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Enterotoxigenic Escherichia coli (ETEC) is a common pathogen worldwide causing infectious diarrhea, especially traveler's diarrhea. Traditional physiological assays, immunoassays, and PCR-based methods for the detection of ETEC target the heat-labile enterotoxin and/or the heat-stable enterotoxin. Separate serotyping methods using antisera are required to determine the ETEC serogroup. In this study, we developed a DNA microarray that can simultaneously detect enterotoxin genes and the 19 most common O serogroup genes in ETEC strains. The specificity and reproducibility of this approach were verified by hybridization to 223 strains: 50 target reference or clinical strains and 173 other strains, including those belonging to other E. coli O serogroups and closely related species. The sensitivity of detection was determined to be 50 ng of genomic DNA or 108 CFU per ml of organisms in pure culture. The random PCR strategy used in this study with minimal bias provides an effective alternative to multiplex PCR for the detection of pathogens using DNA microarrays. The assay holds promise for applications in the clinical diagnosis and epidemiological surveillance of pathogenic microorganisms.
Enterotoxigenic Escherichia coli (ETEC) is the leading bacterial cause of infectious diarrhea in the developing world, causing infantile or cholera-like disease in all age groups (2). It is among the major etiologic agents, leading to an estimated 1.5 million deaths per year worldwide (13, 14). ETEC is also a major cause of traveler's diarrhea (3, 8, 11) and the most common pathogen among the six recognized diarrheagenic categories of E. coli, especially in the developing world (18). ETEC strains produce one or both of the following two enterotoxins: heat-labile enterotoxin (LT) and heat-stable enterotoxin (ST). Two classes of STs—STa and STb—and two variants of STa—STp (initially discovered in isolates from pigs) and STh (initially discovered in isolates from humans)—have been described. The elt, estA, and estB genes encode the enterotoxins LT, STa, and STb, respectively (6, 23, 26).
The O antigen comprises the outermost domain of the lipopolysaccharide molecule and is attached to the core oligosaccharide on the surfaces of Gram-negative bacteria (20). O antigens are among the most variable cellular constituents, imparting antigenic specificity. The composition of the O chain differs from strain to strain; more than 180 O-antigen structures are produced by different E. coli strains (25). The most common O serogroups reported in ETEC are O6, O8, O11, O15, O25, O27, O78, O85, O114, O115, O126, O128, O139, O148, O149, O159, O166, O167, and O173 (5, 18, 19, 31).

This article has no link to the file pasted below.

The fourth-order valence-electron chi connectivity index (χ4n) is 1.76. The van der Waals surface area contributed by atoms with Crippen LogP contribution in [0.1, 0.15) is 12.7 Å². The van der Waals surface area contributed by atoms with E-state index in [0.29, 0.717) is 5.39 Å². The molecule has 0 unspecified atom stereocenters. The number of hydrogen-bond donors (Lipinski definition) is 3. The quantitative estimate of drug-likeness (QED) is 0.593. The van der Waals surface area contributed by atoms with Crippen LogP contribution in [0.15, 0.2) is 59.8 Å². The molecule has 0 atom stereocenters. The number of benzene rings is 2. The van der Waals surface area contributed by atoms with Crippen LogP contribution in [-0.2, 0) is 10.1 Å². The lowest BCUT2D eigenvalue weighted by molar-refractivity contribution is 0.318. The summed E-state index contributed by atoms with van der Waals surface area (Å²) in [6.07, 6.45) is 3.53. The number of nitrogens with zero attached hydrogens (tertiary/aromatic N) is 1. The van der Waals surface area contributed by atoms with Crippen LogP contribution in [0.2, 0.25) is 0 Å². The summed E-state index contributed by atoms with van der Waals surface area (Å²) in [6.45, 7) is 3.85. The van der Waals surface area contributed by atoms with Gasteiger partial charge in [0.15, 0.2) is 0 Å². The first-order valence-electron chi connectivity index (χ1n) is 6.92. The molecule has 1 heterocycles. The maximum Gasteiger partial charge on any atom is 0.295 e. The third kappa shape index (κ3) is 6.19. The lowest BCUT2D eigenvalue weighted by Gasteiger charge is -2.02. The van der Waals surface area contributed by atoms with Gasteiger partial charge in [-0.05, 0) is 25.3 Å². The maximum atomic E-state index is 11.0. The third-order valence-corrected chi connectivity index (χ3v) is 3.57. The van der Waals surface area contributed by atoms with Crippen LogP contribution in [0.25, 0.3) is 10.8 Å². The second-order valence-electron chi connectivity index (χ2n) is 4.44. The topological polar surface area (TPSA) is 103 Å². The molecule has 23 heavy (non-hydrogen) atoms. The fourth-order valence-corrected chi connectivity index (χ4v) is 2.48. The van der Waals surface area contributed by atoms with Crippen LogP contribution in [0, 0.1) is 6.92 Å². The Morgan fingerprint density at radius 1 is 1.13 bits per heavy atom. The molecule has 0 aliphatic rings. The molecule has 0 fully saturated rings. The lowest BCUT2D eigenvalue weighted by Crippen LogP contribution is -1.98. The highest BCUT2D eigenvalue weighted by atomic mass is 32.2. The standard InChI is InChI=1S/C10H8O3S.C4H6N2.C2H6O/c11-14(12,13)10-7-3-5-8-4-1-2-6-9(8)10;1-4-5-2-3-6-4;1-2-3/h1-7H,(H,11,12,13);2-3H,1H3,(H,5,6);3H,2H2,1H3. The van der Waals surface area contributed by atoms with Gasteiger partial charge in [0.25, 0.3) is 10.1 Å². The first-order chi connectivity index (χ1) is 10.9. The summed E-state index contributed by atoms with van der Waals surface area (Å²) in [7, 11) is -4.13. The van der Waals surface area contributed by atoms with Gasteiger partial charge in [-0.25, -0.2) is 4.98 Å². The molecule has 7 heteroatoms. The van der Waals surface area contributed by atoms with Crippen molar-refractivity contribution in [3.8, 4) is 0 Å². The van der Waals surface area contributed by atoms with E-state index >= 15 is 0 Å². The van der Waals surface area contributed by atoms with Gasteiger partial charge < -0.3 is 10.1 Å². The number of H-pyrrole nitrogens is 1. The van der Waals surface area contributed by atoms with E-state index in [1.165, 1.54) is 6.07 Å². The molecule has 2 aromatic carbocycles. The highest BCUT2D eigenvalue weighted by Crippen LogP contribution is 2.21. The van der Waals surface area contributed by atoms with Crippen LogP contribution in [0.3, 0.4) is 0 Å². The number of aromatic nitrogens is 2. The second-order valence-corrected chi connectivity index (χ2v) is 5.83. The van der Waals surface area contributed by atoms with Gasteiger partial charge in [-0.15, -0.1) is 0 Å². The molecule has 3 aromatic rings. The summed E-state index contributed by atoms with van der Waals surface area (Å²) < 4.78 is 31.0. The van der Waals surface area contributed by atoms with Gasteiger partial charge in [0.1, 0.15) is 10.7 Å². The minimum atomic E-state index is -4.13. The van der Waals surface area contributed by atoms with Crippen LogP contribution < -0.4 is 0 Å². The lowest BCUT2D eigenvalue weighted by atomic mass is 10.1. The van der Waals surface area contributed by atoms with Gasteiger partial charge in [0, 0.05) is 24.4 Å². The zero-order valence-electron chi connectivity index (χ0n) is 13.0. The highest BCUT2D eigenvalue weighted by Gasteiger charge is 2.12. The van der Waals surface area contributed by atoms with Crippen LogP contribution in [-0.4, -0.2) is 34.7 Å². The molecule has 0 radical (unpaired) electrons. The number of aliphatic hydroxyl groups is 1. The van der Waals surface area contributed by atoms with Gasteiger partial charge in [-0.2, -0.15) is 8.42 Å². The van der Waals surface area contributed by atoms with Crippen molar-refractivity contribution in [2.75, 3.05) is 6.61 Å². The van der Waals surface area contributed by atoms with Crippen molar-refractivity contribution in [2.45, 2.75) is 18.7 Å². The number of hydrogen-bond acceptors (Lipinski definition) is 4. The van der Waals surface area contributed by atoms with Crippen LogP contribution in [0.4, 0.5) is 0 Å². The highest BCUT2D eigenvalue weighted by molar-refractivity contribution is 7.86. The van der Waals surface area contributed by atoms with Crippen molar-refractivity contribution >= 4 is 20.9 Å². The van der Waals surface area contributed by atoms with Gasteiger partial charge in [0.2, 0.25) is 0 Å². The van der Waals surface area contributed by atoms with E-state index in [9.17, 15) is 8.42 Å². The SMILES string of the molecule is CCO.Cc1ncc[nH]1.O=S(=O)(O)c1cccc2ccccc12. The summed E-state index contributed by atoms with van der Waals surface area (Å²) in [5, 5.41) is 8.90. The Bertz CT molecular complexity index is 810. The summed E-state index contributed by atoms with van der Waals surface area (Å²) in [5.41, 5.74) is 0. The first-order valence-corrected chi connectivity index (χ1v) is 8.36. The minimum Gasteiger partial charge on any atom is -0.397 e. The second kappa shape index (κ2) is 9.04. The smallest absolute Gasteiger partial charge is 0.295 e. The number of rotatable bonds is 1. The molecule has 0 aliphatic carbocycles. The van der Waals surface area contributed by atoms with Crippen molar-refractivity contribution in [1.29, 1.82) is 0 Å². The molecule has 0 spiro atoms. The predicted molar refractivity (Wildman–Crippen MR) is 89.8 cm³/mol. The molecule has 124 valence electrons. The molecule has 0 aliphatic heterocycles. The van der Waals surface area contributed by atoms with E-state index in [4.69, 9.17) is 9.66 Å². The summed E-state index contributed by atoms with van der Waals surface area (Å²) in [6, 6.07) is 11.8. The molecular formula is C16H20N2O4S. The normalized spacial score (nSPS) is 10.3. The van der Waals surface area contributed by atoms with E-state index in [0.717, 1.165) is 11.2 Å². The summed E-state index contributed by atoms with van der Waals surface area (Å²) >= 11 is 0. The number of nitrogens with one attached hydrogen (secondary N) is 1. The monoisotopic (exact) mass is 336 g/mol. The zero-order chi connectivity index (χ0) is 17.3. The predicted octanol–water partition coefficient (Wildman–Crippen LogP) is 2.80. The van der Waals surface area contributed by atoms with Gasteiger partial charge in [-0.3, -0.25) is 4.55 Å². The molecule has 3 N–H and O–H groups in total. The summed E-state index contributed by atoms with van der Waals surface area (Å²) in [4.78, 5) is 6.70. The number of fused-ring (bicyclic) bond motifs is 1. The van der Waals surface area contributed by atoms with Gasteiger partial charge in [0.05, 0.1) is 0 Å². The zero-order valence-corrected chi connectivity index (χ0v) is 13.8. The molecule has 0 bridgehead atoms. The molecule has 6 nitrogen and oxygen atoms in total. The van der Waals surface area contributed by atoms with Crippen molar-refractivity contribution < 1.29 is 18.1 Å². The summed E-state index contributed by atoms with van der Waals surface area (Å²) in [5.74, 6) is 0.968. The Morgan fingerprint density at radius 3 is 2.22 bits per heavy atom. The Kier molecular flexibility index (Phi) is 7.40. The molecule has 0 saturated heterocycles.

Detection of ETEC has long relied on detection of the enterotoxins LT and/or ST by physiological assays and immunoassays, and serotyping has depended on assays using O-serogroup-specific antisera. These traditional approaches are slow and labor-intensive, and assays using antisera can be impeded by cross-reactivity. PCR assays, which are more rapid, sensitive, and specific, have also been widely used for ETEC diagnosis (15, 24). However, molecular methods for the serotyping of ETEC have not been developed.
Molecular detection and typing by PCR and microarray techniques have many advantages over traditional methods. DNA microarrays provide an efficient approach for the parallel detection and analysis of a large number of pathogenic microorganisms. This technique has been applied to the detection of pathogens from all kinds of biological samples, including water, food, and soil (4, 7, 12, 17, 21).
In this study, we developed a DNA microarray for the detection and typing of ETEC. The genes encoding the enterotoxins LT and ST were used for the detection of ETEC, and the serogroup-specific genes wzx and/or wzy were used for the typing of the 19 most common ETEC O serogroups. The microarray was examined for its specificity and sensitivity, and the findings of this study indicate that it is highly sensitive and reproducible.
The 223 strains used in this study are listed in Table Table11 . They include 28 reference strains and 22 clinical strains of the 19 targeted E. coli O serogroups (O6, O8, O11, O15, O25, O27, O78, O85, O114, O115, O126, O128, O139, O148, O149, O159, O166, O167, and O173) and 150 reference strains of other E. coli O serogroups. Also included in this study were 13 reference strains of different Shigella O serogroups and 10 reference strains of different Salmonella O serogroups. All strains were grown overnight in Luria-Bertani medium at 37°C with shaking.
Bacterial genomic DNA was extracted using the TIANamp Bacteria DNA kit (Tiangen, Beijing, China).